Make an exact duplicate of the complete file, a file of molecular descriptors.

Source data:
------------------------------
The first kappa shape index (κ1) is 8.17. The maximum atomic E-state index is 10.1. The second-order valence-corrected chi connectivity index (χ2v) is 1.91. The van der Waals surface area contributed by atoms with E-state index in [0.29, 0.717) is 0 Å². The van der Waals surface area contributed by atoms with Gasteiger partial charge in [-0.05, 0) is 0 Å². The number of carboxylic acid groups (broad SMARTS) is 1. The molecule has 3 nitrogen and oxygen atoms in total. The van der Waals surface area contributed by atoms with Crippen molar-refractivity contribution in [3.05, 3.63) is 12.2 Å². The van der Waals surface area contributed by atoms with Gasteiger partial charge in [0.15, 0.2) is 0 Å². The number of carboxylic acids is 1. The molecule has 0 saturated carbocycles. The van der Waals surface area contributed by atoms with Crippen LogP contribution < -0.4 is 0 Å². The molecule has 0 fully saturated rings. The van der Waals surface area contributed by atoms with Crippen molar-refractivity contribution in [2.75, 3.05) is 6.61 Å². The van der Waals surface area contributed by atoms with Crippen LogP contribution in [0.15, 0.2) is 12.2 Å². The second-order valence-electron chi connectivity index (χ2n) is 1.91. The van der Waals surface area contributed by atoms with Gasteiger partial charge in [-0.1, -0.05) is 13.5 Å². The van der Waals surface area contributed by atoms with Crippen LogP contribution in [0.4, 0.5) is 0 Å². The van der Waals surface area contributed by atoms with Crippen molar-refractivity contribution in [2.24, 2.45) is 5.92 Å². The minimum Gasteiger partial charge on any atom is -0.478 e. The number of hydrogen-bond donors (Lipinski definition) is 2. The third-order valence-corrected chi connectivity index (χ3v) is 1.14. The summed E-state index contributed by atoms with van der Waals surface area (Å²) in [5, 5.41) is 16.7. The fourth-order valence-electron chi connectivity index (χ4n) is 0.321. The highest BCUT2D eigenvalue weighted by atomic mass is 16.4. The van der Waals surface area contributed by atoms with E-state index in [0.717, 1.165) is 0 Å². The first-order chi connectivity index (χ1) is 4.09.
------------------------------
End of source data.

The first kappa shape index (κ1) is 8.17. The maximum atomic E-state index is 10.1. The second-order valence-corrected chi connectivity index (χ2v) is 1.91. The van der Waals surface area contributed by atoms with E-state index in [0.29, 0.717) is 0 Å². The van der Waals surface area contributed by atoms with Gasteiger partial charge in [-0.05, 0) is 0 Å². The number of carboxylic acid groups (broad SMARTS) is 1. The molecule has 3 nitrogen and oxygen atoms in total. The van der Waals surface area contributed by atoms with Crippen molar-refractivity contribution in [3.05, 3.63) is 12.2 Å². The van der Waals surface area contributed by atoms with Gasteiger partial charge in [0.15, 0.2) is 0 Å². The number of carboxylic acids is 1. The molecule has 0 saturated carbocycles. The van der Waals surface area contributed by atoms with Crippen LogP contribution < -0.4 is 0 Å². The molecule has 0 fully saturated rings. The van der Waals surface area contributed by atoms with Crippen molar-refractivity contribution in [2.75, 3.05) is 6.61 Å². The van der Waals surface area contributed by atoms with Crippen LogP contribution in [0.15, 0.2) is 12.2 Å². The second-order valence-electron chi connectivity index (χ2n) is 1.91. The van der Waals surface area contributed by atoms with Gasteiger partial charge in [-0.1, -0.05) is 13.5 Å². The van der Waals surface area contributed by atoms with Crippen LogP contribution in [0.4, 0.5) is 0 Å². The van der Waals surface area contributed by atoms with Crippen molar-refractivity contribution in [2.24, 2.45) is 5.92 Å². The minimum Gasteiger partial charge on any atom is -0.478 e. The number of hydrogen-bond donors (Lipinski definition) is 2. The third-order valence-corrected chi connectivity index (χ3v) is 1.14. The summed E-state index contributed by atoms with van der Waals surface area (Å²) in [5, 5.41) is 16.7. The fourth-order valence-electron chi connectivity index (χ4n) is 0.321. The highest BCUT2D eigenvalue weighted by atomic mass is 16.4. The van der Waals surface area contributed by atoms with E-state index in [0.717, 1.165) is 0 Å². The first-order chi connectivity index (χ1) is 4.09.